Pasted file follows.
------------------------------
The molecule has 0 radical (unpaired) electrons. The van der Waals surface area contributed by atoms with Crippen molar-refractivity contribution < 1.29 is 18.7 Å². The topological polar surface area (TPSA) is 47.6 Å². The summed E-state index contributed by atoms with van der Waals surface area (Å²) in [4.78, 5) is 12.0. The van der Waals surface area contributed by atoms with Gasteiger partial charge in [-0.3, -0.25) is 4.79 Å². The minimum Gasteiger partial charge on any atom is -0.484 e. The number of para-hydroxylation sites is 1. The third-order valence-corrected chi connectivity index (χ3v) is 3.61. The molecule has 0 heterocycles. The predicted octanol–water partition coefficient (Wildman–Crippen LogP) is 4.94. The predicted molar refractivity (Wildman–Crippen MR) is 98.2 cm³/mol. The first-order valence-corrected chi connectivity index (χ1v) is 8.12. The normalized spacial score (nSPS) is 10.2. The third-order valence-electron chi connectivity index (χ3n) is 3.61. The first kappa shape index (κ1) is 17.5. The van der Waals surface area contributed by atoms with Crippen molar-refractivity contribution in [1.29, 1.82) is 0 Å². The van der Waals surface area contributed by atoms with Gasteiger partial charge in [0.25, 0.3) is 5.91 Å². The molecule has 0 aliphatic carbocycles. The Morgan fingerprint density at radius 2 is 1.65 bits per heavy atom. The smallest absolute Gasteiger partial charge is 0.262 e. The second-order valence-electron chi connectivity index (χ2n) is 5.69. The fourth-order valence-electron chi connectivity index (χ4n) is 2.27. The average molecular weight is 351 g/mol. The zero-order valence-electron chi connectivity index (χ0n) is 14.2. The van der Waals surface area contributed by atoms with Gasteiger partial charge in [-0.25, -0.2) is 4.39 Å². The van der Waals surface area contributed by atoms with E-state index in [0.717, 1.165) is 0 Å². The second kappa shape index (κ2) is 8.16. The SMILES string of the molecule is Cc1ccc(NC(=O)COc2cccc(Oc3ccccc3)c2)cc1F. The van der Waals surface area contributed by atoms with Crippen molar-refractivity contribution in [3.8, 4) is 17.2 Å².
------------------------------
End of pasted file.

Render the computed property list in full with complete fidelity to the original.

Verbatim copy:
The molecule has 0 radical (unpaired) electrons. The van der Waals surface area contributed by atoms with Crippen molar-refractivity contribution < 1.29 is 18.7 Å². The topological polar surface area (TPSA) is 47.6 Å². The summed E-state index contributed by atoms with van der Waals surface area (Å²) in [4.78, 5) is 12.0. The van der Waals surface area contributed by atoms with Gasteiger partial charge in [-0.3, -0.25) is 4.79 Å². The minimum Gasteiger partial charge on any atom is -0.484 e. The number of para-hydroxylation sites is 1. The third-order valence-corrected chi connectivity index (χ3v) is 3.61. The molecule has 0 heterocycles. The predicted octanol–water partition coefficient (Wildman–Crippen LogP) is 4.94. The predicted molar refractivity (Wildman–Crippen MR) is 98.2 cm³/mol. The first-order valence-corrected chi connectivity index (χ1v) is 8.12. The normalized spacial score (nSPS) is 10.2. The third-order valence-electron chi connectivity index (χ3n) is 3.61. The first kappa shape index (κ1) is 17.5. The van der Waals surface area contributed by atoms with Crippen molar-refractivity contribution in [1.29, 1.82) is 0 Å². The van der Waals surface area contributed by atoms with Gasteiger partial charge in [0.25, 0.3) is 5.91 Å². The molecule has 0 aliphatic carbocycles. The Morgan fingerprint density at radius 2 is 1.65 bits per heavy atom. The smallest absolute Gasteiger partial charge is 0.262 e. The second-order valence-electron chi connectivity index (χ2n) is 5.69. The fourth-order valence-electron chi connectivity index (χ4n) is 2.27. The average molecular weight is 351 g/mol. The zero-order valence-electron chi connectivity index (χ0n) is 14.2. The van der Waals surface area contributed by atoms with Gasteiger partial charge in [-0.25, -0.2) is 4.39 Å². The van der Waals surface area contributed by atoms with E-state index in [0.717, 1.165) is 0 Å². The second kappa shape index (κ2) is 8.16. The SMILES string of the molecule is Cc1ccc(NC(=O)COc2cccc(Oc3ccccc3)c2)cc1F. The van der Waals surface area contributed by atoms with Crippen molar-refractivity contribution in [3.8, 4) is 17.2 Å².